When to ask a judge
At an arraignment, defendants are advised of what they’re charged with, and a plea of not guilty is almost always entered. The court will schedule various dates along with a trial date. Most defendants who want to represent themselves ask a judge for permission to do so at the time of their arraignment. The judge will then set that issue for hearing.
The purpose of the hearing on representing oneself is to make a formal record of the request and obtain a waiver of his or her 6th Amendment right to an attorney. The judge will want the defendant to confirm on the record that he or she is freely, voluntarily, knowingly and intelligently waiving their right to an attorney with full knowledge of the possible consequences.
The defendant’s competency
For purposes of an opportunity for a fair trial, the law doesn’t allow a person to represent himself or herself if the presiding judge doesn’t feel that the defendant is competent to do so. Competency in this context isn’t about whether the defendant is mentally ill or not. It’s about the ability to understand and participate in all phases of the case against him or her.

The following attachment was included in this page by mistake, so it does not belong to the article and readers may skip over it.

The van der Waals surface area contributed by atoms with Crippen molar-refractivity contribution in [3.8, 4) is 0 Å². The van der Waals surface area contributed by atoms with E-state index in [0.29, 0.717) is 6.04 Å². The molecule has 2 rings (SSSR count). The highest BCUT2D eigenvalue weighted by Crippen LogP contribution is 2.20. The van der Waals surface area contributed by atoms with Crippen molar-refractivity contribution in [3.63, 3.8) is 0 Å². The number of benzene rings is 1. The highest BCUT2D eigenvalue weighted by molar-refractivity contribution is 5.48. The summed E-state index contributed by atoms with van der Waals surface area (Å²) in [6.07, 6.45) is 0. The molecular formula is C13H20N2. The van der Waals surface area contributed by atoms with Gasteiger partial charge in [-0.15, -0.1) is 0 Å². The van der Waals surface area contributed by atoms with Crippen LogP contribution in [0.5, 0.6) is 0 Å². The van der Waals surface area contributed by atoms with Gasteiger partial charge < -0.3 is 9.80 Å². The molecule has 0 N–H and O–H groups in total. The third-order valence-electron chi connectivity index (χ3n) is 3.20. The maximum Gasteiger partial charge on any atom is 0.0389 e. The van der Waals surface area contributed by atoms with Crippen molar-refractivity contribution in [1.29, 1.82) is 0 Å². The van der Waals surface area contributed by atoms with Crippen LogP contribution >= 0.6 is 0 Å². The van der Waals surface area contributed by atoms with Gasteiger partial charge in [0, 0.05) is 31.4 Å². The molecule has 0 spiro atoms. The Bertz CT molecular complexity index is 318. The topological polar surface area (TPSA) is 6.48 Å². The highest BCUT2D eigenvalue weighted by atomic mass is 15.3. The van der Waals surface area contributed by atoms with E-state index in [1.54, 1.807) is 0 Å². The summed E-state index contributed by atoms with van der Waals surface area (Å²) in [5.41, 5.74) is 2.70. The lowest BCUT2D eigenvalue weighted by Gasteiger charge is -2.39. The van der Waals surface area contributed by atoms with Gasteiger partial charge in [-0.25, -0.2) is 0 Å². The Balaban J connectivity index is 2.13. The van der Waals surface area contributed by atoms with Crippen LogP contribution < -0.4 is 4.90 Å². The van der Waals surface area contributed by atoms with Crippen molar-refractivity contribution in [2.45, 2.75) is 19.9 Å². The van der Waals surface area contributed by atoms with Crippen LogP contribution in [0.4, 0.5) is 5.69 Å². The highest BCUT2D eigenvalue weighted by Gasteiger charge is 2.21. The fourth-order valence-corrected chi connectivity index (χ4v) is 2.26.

Factors that a court considers
In deciding on the issue of a defendant’s competency, some of the factors that a court takes into consideration include the defendant’s age, educational level, his or her ability to speak and understand English and the seriousness of the crime that he or she is charged with. These factors make it clear that you need not have the skills of a attorney to be able to represent yourself. You’ll be held to the same ground rules that attorneys are held to in all phases of your case though.
Remember that in waiving your 6th Amendment right to an attorney, you’re also waiving any right that you might have to claim ineffective assistance of counsel. Knowledge and experience in criminal law and procedure can make the difference between being found guilty or not guilty. It’s highly likely that you’ll be far better off having an attorney represent you in any criminal case.
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